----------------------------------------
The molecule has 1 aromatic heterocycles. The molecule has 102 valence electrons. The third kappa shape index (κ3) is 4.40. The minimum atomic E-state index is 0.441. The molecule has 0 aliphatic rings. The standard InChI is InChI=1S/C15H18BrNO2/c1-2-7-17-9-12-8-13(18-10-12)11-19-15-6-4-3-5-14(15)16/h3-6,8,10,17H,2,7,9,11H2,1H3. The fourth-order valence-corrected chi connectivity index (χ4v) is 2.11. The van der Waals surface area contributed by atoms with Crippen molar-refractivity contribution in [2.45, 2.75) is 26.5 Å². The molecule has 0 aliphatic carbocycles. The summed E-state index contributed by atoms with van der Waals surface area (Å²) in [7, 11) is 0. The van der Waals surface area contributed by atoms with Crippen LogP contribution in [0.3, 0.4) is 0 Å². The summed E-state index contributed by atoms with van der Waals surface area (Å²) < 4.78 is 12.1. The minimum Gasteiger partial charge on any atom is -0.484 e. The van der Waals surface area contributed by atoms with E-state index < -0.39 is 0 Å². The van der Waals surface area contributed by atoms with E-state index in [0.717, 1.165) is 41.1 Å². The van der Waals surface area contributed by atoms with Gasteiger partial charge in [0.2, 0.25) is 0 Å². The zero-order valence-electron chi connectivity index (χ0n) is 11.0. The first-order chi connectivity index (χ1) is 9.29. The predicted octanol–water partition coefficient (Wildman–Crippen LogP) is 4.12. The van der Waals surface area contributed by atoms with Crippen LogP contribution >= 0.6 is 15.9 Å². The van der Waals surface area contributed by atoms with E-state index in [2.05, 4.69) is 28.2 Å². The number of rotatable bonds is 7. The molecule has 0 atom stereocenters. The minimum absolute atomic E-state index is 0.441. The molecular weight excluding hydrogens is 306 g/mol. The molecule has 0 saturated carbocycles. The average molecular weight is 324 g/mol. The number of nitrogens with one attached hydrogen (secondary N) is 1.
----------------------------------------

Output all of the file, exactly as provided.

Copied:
The molecule has 1 aromatic heterocycles. The molecule has 102 valence electrons. The third kappa shape index (κ3) is 4.40. The minimum atomic E-state index is 0.441. The molecule has 0 aliphatic rings. The standard InChI is InChI=1S/C15H18BrNO2/c1-2-7-17-9-12-8-13(18-10-12)11-19-15-6-4-3-5-14(15)16/h3-6,8,10,17H,2,7,9,11H2,1H3. The fourth-order valence-corrected chi connectivity index (χ4v) is 2.11. The van der Waals surface area contributed by atoms with Crippen molar-refractivity contribution in [2.45, 2.75) is 26.5 Å². The molecule has 0 aliphatic carbocycles. The summed E-state index contributed by atoms with van der Waals surface area (Å²) in [7, 11) is 0. The van der Waals surface area contributed by atoms with Crippen LogP contribution in [0.3, 0.4) is 0 Å². The summed E-state index contributed by atoms with van der Waals surface area (Å²) < 4.78 is 12.1. The minimum Gasteiger partial charge on any atom is -0.484 e. The van der Waals surface area contributed by atoms with E-state index < -0.39 is 0 Å². The van der Waals surface area contributed by atoms with E-state index in [0.717, 1.165) is 41.1 Å². The van der Waals surface area contributed by atoms with Gasteiger partial charge in [0.2, 0.25) is 0 Å². The zero-order valence-electron chi connectivity index (χ0n) is 11.0. The first-order chi connectivity index (χ1) is 9.29. The predicted octanol–water partition coefficient (Wildman–Crippen LogP) is 4.12. The van der Waals surface area contributed by atoms with Crippen LogP contribution >= 0.6 is 15.9 Å². The van der Waals surface area contributed by atoms with E-state index in [2.05, 4.69) is 28.2 Å². The number of rotatable bonds is 7. The molecule has 0 atom stereocenters. The minimum absolute atomic E-state index is 0.441. The molecular weight excluding hydrogens is 306 g/mol. The molecule has 0 saturated carbocycles. The average molecular weight is 324 g/mol. The number of nitrogens with one attached hydrogen (secondary N) is 1.